Singapore: Oil extended gains in Asia today as a decline in US drilling pointed to a slowdown in production, but concerns over demand remain after a disappointing US jobs report.
A report from Baker Hughes Inc. said the number of active rigs in the United States fell by 26 to 614 last week, the lowest in five years, helping ease concerns over the global crude oversupply that has depressed prices. But poor unemployment data from the US continued to weigh on the market. The US Labor Department said on Friday that jobs growth in the world’s biggest economy and top oil consumer faltered in September and the labour market weakened across the board.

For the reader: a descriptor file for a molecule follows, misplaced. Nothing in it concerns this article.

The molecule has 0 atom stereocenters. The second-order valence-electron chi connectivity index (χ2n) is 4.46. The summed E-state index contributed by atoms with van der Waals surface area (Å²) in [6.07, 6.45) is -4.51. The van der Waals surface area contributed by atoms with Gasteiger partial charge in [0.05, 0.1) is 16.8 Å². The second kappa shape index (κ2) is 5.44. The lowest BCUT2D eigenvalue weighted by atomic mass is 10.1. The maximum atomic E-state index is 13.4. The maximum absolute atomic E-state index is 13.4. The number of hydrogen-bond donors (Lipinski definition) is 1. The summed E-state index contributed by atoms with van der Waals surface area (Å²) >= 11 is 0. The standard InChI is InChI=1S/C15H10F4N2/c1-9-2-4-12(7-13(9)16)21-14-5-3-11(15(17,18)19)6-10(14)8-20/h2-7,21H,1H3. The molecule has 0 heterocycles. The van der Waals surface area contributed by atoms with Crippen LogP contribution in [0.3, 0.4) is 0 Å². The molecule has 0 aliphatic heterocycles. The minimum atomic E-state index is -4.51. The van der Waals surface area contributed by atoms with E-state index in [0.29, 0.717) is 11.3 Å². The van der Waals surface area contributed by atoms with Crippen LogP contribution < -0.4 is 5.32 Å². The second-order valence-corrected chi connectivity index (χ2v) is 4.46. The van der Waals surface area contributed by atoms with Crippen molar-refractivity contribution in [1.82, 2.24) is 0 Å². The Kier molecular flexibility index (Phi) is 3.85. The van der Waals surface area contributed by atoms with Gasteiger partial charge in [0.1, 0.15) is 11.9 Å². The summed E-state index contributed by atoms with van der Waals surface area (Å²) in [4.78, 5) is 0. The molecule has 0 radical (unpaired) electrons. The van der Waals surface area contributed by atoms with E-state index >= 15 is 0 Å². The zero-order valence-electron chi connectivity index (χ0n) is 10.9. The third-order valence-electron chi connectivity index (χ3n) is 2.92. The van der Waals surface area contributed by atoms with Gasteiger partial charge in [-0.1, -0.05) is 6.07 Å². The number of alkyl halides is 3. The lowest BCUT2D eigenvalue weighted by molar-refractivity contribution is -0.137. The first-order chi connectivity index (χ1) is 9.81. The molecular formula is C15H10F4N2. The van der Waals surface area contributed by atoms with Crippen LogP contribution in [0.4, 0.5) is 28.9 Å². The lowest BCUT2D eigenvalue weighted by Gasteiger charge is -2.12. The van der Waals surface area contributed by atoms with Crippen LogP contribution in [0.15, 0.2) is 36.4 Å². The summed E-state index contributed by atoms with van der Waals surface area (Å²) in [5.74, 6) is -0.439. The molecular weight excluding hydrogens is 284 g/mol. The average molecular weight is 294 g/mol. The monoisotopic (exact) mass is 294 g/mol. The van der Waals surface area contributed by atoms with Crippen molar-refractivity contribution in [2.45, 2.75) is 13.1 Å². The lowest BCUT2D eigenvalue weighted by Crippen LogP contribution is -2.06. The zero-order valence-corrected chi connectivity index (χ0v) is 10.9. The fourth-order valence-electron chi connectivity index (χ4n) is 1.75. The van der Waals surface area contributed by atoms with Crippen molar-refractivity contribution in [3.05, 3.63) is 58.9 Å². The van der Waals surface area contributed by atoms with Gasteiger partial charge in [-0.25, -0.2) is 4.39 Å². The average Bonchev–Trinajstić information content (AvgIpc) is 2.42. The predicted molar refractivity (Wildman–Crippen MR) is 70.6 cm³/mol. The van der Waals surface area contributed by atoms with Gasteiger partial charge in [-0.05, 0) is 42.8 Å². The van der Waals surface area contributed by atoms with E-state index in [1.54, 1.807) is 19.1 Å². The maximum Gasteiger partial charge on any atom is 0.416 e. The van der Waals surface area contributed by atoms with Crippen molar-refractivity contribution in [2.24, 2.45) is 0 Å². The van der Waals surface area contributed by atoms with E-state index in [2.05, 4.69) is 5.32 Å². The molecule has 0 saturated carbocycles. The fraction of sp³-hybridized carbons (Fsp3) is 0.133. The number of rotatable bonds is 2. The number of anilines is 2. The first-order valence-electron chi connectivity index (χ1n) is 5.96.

This has stoked concerns about demand for the commodity at a time when the Chinese economy is also slowing down amid a crude supply glut, analysts said. The US economy added a disappointing 142,000 jobs during the month, well below analyst estimates of 205,000 and the August jobs level of 173,000 was revised sharply lower to 136,000, surprising analysts. The July number also was lowered, bringing the average for the past three months to 167,000 jobs, lagging behind the 200,000-plus growth trend seen earlier in the year and in 2014.
The unemployment rate, measuring those without work but actively seeking jobs, was unchanged as expected at 5.1 per cent, the lowest level since 2008. The jobs data suggested that the US economy was being affected by the China-driven global slowdown and market volatility. In morning Asia trade, US benchmark West Texas Intermediate for November delivery was up 11 cents to USD 45.65 and Brent crude for November jumped 15 cents to USD 48.28 a barrel.